Have you ever stopped to consider the many resemblances between the sentence and the surf ride?

Done well, they are both things of beauty, provoking the awe and admiration of the less accomplished, but they can go horribly wrong with even the slightest misstep. The completion rate is generally low. The wait in between is often long and tortuous. I tend to think that if you manage one good one a day that’s a decent effort.

Most notably of all, though, stylistic imperfections can be redeemed, in the eyes of judges/readers, by ensuring there’s an exclamation point at the end. In light of this last similarity, we might say that Chas Smith is the Adriano de Souza of surf writing. Some might think this comparison a slight, but I feel sure that Smith, like me, is very fond of the plucky Brazilian. (A “plucky Brazilian” — that sounds like a painful trip to the beauty salon.)

Chas Smith is the co-founder of the website BeachGrit, author of the Paul Evans-starring Welcome to Paradise, Now Go to Hell, and one of the English language’s greatest exponents of the exclamation mark. His latest book is called Cocaine + Surfing: A Sordid History of Surfing’s Greatest Love Affair.


'Either/Or' by Søren Kierkegaard

“I love some Kierkegaard! I’m too dumb to know anything about him but I love just to stare at his words. I did a semester abroad at Oxford and didn’t read any of the books I was assigned, and instead I discovered Albert Camus. I thought I was the first person in the world ever to read Camus, and Camus talked a bunch about Kierkegaard, so I followed the rabbit trail to him.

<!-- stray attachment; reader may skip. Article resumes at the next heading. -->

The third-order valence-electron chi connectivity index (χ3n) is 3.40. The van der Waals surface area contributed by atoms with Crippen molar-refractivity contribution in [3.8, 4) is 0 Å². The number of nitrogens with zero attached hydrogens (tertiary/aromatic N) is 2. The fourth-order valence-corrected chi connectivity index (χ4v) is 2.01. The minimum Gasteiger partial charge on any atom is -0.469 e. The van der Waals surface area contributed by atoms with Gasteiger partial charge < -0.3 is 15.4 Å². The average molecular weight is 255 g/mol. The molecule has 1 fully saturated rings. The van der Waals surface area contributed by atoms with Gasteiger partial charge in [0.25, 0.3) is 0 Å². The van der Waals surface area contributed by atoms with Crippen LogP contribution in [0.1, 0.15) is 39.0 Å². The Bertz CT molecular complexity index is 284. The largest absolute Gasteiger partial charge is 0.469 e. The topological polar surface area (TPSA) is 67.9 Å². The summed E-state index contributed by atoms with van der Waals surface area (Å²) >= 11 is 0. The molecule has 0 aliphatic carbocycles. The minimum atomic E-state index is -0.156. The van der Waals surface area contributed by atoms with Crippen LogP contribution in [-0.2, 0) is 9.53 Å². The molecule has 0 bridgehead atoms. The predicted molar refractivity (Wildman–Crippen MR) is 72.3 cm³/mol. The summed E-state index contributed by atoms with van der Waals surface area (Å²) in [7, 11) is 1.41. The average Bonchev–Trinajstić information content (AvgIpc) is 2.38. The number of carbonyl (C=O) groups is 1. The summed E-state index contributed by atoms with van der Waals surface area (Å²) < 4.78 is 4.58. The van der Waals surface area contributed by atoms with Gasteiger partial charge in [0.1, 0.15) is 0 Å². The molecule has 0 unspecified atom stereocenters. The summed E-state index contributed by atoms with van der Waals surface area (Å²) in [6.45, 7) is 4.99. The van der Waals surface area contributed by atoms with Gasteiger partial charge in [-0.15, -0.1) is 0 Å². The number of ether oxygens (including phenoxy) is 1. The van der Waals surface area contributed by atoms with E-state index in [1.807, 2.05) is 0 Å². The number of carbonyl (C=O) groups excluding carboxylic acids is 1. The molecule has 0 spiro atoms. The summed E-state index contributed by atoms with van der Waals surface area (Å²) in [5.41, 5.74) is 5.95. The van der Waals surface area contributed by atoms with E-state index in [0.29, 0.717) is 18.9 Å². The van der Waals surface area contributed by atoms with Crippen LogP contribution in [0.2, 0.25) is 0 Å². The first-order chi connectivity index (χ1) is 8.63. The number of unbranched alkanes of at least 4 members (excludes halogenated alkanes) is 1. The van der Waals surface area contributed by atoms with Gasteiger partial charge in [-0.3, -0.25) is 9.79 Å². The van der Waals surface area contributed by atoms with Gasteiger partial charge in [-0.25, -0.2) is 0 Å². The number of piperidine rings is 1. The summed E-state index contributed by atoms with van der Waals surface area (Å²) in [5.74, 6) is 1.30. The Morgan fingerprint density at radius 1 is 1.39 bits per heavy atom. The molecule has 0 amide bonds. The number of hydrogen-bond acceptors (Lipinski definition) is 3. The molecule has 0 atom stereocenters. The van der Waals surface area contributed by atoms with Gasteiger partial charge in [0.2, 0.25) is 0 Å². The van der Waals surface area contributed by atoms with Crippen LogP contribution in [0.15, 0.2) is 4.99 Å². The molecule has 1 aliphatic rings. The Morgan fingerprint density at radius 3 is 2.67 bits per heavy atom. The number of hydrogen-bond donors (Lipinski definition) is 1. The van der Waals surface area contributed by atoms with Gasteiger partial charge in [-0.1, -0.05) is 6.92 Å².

“His idea of the absurd — and I don’t know if I ever understood it correctly — always made me smile. I thought that somehow he was plotting a big joke in philosophy, though I doubt that he was. And truly the most absurd, Sisyphean thing a man can do is surf!

Either/Or is written from two different perspectives — it’s about looking at life aesthetically versus looking at life morally, and how we’re going to judge the value in life. I’m an aesthete over an ethicist every day of the week!